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Blackstrap Molasses is the liquid byproduct in the production of refined sugar and was once used as the primary sweetener in foods.  What is so wonderful about Blackstrap Molasses is that it is loaded with minerals and is an easily assimilated form of energy for the body.

People have known for ages of the health benefits of Blackstrap Molasses.  Numerous home remedies have included molasses in the treatment of anemia due to its high iron content.  Along with iron, molasses is also an excellent source of calcium, potassium, manganese, copper and magnesium and a good source of vitamin B6 and selenium.

Two teaspoons of Blackstrap molasses provides your body with 11.8% of your daily need for calcium, 13.3% of your iron, 14% of your cooper, 18% of your manganese, 9.7% of your potassium and 7.3% of daily need for magnesium.  (1)

Traditional folk remedies tout Blackstrap molasses as a panacea or a “cure-all”.  Although, it might not actually be a “cure-all”, blackstrap molasses has been traditionally indicated for the following health conditions:

  • Arthritis
  • Ulcers
  • Dermatitis and eczema
  • High blood pressure
  • Constipation and colitis
  • Varicose veins
  • Anemia
  • Bladder troubles such as difficult urination
  • Nerve damage

Here are a couple of traditional remedies once used for anemia:

Mix 2 teaspoons each of apple cider vinegar and blackstrap molasses with water to strengthen the blood (2)

Another remedy called for using 1/3 of a cup blackstrap molasses mixed with milk or as a sweetener (2)

If you don’t like the taste of Black Strap Molasses you can add two tablespoons to your soups.  I have been adding it to my beef stew and find that it adds just a hint of sweetness which actually improves the flavor of the soup or stew.

When selecting blackstrap molasses choose one that is organic and unsulphured as it contains no chemicals which are often used in processing and has a much better taste.

References:

(1) The George Mateljan Foundation

(2)  Todd, J.C., Herbal home remedies.  (2005), Llewellyn Publications, St. Paul, MN.

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Opuntia humifusa 3A couple of weekends ago I went on a pecan picking expedition in Live Oak Florida with some friends. Out in one of the fields amongst the cows and pecan trees I found quite a number of Opuntia spp. or Prickly Pear as they are commonly known.  Other common names include Devils Tongue, nopales and Indian Fig.  Despite their harsh and abravisive appearance I find something oddly beautiful about them.  I also love the fact that the Prickly Pear can be used both as food and as medicine.  It is so cool to me to just walk out on my property and gather wild food or medicine for my family.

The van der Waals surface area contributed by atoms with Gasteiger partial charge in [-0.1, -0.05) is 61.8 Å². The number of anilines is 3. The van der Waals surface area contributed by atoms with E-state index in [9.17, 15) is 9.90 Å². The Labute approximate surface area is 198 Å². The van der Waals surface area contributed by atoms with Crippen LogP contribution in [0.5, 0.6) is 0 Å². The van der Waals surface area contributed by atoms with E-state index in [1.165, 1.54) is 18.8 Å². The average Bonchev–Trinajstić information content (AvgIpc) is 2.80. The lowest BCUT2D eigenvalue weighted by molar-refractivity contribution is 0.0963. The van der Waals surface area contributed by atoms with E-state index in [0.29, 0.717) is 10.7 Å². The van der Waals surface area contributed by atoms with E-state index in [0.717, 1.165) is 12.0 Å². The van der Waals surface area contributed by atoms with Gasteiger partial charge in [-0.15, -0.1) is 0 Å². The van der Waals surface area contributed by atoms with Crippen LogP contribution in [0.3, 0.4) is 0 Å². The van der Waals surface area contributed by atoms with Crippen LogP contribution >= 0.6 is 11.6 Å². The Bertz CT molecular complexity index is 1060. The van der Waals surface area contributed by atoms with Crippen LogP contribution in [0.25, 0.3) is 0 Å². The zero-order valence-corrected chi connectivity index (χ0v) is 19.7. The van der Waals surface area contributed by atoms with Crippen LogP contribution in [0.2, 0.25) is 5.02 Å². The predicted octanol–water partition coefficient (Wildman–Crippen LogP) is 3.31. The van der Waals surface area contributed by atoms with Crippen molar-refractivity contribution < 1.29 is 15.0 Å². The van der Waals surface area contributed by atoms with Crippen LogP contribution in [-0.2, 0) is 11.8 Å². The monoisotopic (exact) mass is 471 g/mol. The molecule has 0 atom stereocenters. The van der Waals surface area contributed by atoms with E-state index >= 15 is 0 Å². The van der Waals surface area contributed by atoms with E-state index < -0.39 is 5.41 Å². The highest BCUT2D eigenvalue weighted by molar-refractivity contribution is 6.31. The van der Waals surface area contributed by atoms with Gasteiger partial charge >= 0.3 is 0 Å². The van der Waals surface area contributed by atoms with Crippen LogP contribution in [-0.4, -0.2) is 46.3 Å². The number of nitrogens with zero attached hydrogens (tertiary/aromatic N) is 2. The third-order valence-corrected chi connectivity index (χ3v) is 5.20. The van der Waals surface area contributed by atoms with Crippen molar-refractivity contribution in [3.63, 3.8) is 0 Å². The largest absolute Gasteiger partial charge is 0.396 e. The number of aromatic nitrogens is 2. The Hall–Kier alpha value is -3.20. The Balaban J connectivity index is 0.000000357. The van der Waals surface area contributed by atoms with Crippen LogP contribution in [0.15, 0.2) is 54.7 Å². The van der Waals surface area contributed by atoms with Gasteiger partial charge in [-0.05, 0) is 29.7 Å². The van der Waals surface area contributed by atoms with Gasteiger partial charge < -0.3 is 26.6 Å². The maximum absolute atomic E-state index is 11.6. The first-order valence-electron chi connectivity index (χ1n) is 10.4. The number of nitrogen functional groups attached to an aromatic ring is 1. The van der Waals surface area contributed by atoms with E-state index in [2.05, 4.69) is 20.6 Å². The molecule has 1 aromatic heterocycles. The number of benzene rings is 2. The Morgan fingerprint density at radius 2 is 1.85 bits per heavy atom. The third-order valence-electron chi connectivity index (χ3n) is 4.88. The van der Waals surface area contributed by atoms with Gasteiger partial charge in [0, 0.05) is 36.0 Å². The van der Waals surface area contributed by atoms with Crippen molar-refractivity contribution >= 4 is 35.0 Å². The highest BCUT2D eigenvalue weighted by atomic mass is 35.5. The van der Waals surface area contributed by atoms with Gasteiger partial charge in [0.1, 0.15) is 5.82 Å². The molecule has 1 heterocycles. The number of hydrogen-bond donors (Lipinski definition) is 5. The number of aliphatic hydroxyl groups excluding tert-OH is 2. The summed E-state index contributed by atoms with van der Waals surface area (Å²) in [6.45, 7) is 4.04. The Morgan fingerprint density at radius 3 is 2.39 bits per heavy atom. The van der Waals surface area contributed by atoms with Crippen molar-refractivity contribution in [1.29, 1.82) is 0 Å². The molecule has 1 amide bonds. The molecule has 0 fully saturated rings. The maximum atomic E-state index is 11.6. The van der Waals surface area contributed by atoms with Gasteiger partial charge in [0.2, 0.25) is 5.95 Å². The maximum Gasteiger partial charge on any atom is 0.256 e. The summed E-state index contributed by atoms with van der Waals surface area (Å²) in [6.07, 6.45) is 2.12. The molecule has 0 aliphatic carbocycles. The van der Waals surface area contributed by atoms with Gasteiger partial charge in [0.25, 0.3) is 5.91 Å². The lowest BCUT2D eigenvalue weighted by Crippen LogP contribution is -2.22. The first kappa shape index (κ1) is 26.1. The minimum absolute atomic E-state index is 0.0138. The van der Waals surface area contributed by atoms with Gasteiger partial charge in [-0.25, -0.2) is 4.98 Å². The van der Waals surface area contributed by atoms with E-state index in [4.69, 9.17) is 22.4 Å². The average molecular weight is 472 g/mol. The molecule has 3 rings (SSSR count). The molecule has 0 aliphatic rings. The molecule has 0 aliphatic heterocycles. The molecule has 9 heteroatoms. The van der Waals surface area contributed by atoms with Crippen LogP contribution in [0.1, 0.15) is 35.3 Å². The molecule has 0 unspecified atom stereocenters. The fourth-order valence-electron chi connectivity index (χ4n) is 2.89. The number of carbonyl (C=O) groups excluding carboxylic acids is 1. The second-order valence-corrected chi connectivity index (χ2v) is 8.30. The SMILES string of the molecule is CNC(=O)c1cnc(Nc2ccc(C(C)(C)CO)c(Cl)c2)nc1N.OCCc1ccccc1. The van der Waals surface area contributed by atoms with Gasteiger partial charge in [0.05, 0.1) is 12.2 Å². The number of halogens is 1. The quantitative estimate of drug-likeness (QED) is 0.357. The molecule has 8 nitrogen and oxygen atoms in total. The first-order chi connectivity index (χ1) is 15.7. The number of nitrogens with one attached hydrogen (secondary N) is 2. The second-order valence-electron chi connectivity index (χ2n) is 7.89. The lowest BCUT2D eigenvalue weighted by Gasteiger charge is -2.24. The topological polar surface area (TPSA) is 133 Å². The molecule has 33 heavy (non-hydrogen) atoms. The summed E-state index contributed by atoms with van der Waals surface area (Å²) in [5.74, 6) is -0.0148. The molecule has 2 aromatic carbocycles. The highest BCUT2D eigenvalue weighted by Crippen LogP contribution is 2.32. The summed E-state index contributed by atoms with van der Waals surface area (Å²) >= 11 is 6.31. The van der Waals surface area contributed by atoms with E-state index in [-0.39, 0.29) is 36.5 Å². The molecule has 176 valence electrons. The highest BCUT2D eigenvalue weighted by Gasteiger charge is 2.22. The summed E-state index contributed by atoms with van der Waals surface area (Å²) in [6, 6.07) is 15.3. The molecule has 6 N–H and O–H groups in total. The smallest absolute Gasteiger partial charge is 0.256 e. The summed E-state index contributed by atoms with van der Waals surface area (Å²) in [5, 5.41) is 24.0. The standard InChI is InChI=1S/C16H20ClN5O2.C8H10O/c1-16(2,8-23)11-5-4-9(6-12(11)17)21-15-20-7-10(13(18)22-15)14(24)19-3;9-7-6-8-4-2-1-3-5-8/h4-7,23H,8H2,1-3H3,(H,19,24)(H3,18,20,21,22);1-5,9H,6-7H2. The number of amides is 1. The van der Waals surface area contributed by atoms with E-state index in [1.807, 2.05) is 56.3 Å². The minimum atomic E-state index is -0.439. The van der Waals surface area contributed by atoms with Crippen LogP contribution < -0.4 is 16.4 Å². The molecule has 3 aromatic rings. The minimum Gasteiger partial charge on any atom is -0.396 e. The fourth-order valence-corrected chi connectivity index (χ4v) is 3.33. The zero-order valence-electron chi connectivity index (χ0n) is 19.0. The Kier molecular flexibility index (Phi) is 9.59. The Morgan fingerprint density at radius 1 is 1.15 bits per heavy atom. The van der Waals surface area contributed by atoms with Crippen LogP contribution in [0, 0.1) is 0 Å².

Description:  Cactus with jointed pad and sharp spines.  Fruits are normally a puplish-red when the are ripe and the flowers a bright yellow.

Location:  Found in dry sandy soils from Mass. to Florida and Texas to Minn.

Properties:  Analgesic, anti-inflammatory, hypoglycemic, galactogogue and anti-viral

Historical Medicinal Uses:  Native americans would remove the spines from the pads and split them open and use the pulp as a poultice for wounds, abrasions, burns and fractures.  The peeled pads have been applied to the breast to encourage milk flow or applied to other areas for rheumatic pain.  The juice from the plant applied topically has been used historically to remove warts or taken internally for kidney stones.  Baked pads have been used for gout and  Native Americans once used a tea made from the pads for lung ailments.  Recently research has been conducted which showed that Opuntia may be beneficial in hypoglycemia, benign prostatic hyperplasia and a number of conditions affecting the urinary system.

Food Uses:  The plant is quiet nutritious and a good source of potassium, calcium, vitamin A and fiber.  The fruits can be used to make a tea which can be turned into jelly, a syrup or candy.  The pad can be cut up eaten raw in salads.  The seed from the plant can be ground up and used to make flour.  Sliced pads with the skin removed can be cut up like green beans and either steamed or sauteed.

Recipes:

Nopales on The Grill

Prepare the cactus pads as described in the preparation section above. Once you have removed the needles, nodules and thoroughly washed the pads, they are ready for the grill. Cook each pad for approximately 10 to 12 minutes on each side. While grilling, brush each side of the cactus pad with olive oil or a flavored oil of your choice. Pepper or garlic-flavored oil are often used on grilled Nopales.